Negotiate Your Next Compensation Package Like a Boss!
We talk about money and specifically negotiating tips for compensation. We even do a little role play. Now, all of this is personal and situational, but in general, here are my rules…
- Know your value: know what you are worth and what the market will bear. Do your research. Use your tools. See what your competitors are doing, what are they offering and how much they charge. Remember that value isn’t always about money; quality of life, location, educational benefits, all the things that bring value to your life.
- Don’t be desperate: taking whatever job or pay to get out of a situation that is so bad right now is neither a career nor a money making strategy.
- Listen and don’t answer with a number: in order for the role you are applying for to be opened to candidates, someone at that company had to budget for its salary. Everyone you will talk to in the process likely knows that number. You want to find out that number before you say yours: this is the only way to feel like you aren’t leaving money on the table. Gather all the facts: how long has this role been open? How quickly are they looking to fill it? How many other people are they talking to? Remember that most likely, the company desperately needs someone as special, unique and qualified as you. You are in the driver’s seat.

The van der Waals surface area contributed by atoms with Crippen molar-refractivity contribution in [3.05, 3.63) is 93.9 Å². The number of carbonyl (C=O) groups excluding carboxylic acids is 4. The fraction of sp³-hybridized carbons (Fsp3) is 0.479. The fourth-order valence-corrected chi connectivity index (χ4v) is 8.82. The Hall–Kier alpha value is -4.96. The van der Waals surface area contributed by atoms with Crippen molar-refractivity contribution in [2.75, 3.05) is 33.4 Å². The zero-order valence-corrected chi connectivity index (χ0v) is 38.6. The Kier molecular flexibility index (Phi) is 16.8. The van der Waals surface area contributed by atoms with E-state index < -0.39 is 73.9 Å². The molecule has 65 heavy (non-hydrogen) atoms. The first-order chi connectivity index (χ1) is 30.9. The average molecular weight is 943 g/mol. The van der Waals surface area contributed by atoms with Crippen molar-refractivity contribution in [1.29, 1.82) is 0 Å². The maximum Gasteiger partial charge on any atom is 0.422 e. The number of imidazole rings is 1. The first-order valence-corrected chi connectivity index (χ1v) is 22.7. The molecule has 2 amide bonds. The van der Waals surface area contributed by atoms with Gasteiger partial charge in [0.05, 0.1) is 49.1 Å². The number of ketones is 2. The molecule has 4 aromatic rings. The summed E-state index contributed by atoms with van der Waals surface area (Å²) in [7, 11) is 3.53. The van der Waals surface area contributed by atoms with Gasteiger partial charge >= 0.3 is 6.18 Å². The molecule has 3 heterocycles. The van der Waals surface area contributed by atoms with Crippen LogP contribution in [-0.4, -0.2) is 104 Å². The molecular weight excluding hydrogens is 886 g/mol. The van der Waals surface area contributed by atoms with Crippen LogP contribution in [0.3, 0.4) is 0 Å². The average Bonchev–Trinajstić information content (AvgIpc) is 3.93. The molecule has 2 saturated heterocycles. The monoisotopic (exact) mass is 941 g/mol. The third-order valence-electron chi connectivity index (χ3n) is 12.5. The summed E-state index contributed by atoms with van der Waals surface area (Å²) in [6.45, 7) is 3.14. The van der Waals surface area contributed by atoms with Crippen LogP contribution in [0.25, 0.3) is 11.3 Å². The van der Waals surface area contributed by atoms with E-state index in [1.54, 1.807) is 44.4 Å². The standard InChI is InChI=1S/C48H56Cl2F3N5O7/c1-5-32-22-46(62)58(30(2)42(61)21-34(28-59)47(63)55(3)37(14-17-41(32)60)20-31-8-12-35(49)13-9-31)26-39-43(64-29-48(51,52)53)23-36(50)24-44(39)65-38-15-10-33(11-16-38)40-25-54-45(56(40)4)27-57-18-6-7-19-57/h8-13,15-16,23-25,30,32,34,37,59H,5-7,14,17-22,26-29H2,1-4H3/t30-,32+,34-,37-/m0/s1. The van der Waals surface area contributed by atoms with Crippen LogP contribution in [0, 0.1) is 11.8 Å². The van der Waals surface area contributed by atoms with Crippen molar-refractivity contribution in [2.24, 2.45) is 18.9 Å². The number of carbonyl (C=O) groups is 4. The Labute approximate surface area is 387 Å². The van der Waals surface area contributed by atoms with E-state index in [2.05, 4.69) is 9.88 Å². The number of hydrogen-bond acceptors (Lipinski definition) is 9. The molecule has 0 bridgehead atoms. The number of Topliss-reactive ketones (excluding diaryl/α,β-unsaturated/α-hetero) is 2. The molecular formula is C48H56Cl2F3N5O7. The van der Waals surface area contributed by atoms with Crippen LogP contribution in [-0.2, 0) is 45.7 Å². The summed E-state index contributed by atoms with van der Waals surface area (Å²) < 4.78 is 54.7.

- Be prepared to ask for what you deserve and for the difficult conversations: this one goes hand-in-hand with my number 3. My favorite corporate leadership practice is from my IBM days: “Think. Prepare. Rehearse.” Don’t let the first time you answer the question: “What are your salary requirements?” be when you are talking to that recruiter about that job you have been dreaming of. Come to the conversation ready with a bomb answer. Grab a girlfriend and role-play before then.
- Don’t take a pay cut: specifically, always increase the value of your compensation package. If you go backwards, it will be super in the longer-term to catch up. Of course, there are extenuating circumstances, but in general, you always want to increase your salary by at least 10% job-to-job.
- The best time to negotiate is when you start a new job: because once you are in at a company, you are into the system, you are no longer a special outsider. You want to get as much as you can before you come in. Promises down the line, even in writing, don’t equate to coin in your pocket. Everything changes and none of that will likely be in your control. The only time you are in control is when you are first joining; that’s really the only for sure time you have to elevate. yourself.
Final but important note: when we take an offer that is less than we deserve, especially for us women, we are essentially diminishing the value of all of our collective work, experience, capabilities, and potential growth. This doesn’t help bridge the glass ceiling gap; to the contrary, it hinders all of us. So let’s just not do that; rather, let’s help each other out!
Need help preparing? Contact me!
Released May 28, 2019
For a great read on the topic: Chris Voss’ Never Split The Difference